Fremantle Only Fades, but It’s Not Forgotten
All roads lead out of town, and a visitor feels a vague sense of guilt in leaving.
Americans came here by the thousands and are taking away tans, memories and the America’s Cup. They are leaving an uncertain future for Fremantle. However, it doesn’t matter. The Cup is gone.
On the way to the airport the cab driver says: “I hope that whoever does it next time doesn’t make the same mistakes they did here.”
For a few weeks, Fremantle flashed across the consciousness of the sporting world, a trendy and timely crossroads. Now, if she is no more than she was before--a sleepy, dowdy little fishing suburb of Perth--was it a mistake for her to look her best when the world was watching?
“We spent too much money,” the cabbie grumbles.
And what did cheerful little Freo get for her money? For a short time, her restaurants were full, the saloons spilled into the streets and the gift shops sold souvenirs faster than they could count their money.
Half the tourists wore shirts with horizontal stripes, the other half the green and gold colors of Australia IV.
The shops are closing now. They advertise “everything 20%-50% off,” except French Kiss T-shirts, which still cost $20, Australian.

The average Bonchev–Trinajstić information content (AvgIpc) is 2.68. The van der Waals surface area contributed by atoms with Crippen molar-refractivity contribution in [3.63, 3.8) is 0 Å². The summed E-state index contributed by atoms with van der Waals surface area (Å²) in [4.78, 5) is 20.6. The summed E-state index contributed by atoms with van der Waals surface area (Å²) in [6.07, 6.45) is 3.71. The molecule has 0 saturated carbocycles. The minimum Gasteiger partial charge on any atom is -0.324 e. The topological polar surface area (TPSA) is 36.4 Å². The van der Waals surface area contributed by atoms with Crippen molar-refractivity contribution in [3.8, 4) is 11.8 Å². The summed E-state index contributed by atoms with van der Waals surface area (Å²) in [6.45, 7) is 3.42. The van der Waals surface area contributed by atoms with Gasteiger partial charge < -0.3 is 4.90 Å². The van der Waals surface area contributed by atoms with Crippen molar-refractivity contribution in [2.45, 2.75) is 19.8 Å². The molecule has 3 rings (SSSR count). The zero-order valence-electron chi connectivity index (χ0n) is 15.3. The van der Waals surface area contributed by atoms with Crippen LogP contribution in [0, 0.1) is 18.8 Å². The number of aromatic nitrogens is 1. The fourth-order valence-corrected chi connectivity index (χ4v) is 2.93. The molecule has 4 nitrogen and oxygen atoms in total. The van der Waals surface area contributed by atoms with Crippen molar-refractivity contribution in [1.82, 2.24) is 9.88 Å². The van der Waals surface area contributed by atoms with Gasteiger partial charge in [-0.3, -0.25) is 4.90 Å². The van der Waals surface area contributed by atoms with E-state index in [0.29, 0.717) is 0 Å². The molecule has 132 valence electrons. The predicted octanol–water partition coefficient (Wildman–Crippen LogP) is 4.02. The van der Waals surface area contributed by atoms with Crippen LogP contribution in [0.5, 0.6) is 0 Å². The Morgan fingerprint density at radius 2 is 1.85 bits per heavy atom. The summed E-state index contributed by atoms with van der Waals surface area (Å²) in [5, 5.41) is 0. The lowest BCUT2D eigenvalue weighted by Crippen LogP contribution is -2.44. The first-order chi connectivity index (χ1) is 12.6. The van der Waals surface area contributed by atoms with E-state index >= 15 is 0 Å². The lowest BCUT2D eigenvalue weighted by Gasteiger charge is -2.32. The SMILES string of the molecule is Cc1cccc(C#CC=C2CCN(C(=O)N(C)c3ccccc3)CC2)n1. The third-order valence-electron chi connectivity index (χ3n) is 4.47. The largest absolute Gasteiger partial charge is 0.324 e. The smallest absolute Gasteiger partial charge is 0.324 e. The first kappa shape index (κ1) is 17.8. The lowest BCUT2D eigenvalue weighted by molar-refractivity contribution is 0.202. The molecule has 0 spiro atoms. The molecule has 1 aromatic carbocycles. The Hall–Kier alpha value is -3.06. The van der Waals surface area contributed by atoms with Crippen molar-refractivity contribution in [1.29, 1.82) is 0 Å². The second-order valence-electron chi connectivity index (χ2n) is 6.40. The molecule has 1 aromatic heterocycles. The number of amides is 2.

The magnificently restored Esplanade Hotel’s room rates will soon drop from $220 to $120 a night for a double, and you won’t need reservations.
The Lone Star, a Texas Eatery, may be in trouble.
“I’ve been here five years,” says proprietor Donna Clanton, who brought a little of San Antonio’s “real Texas chili” and chicken-fried steak to Western Australia. “Maybe it’s time to go home.”
Or maybe Dennis Conner will help. He took the Cup, but the Western Australia Tourism Commission will pay him $200,000 a year to keep people coming here. The trip will still be worthwhile.
They will still find mounted police patrolling the beach, two-by-two, and hear the happy whistle of the Spinnaker Steamer as it huffs and puffs along the shore, belching coal smoke to be blown away by the Fremantle Doctor.
People may still be humming Channel 9’s catchy “Sailing Australia, sailing Australia,” to the tune of Waltzing Matilda, and the Australia Day fireworks display over the Swan River, with Perth’s modern skyline as a backdrop, will be as spectacular as it was on a down-under summer night in 1987.
There will be no more 12-meters, only crayfish boats and sheep ships.
But boardsailors will abound off Cottesloe Beach and kangaroos still bound through the bush a few miles away, as they did long before Dennis Conner and the 12-meters came.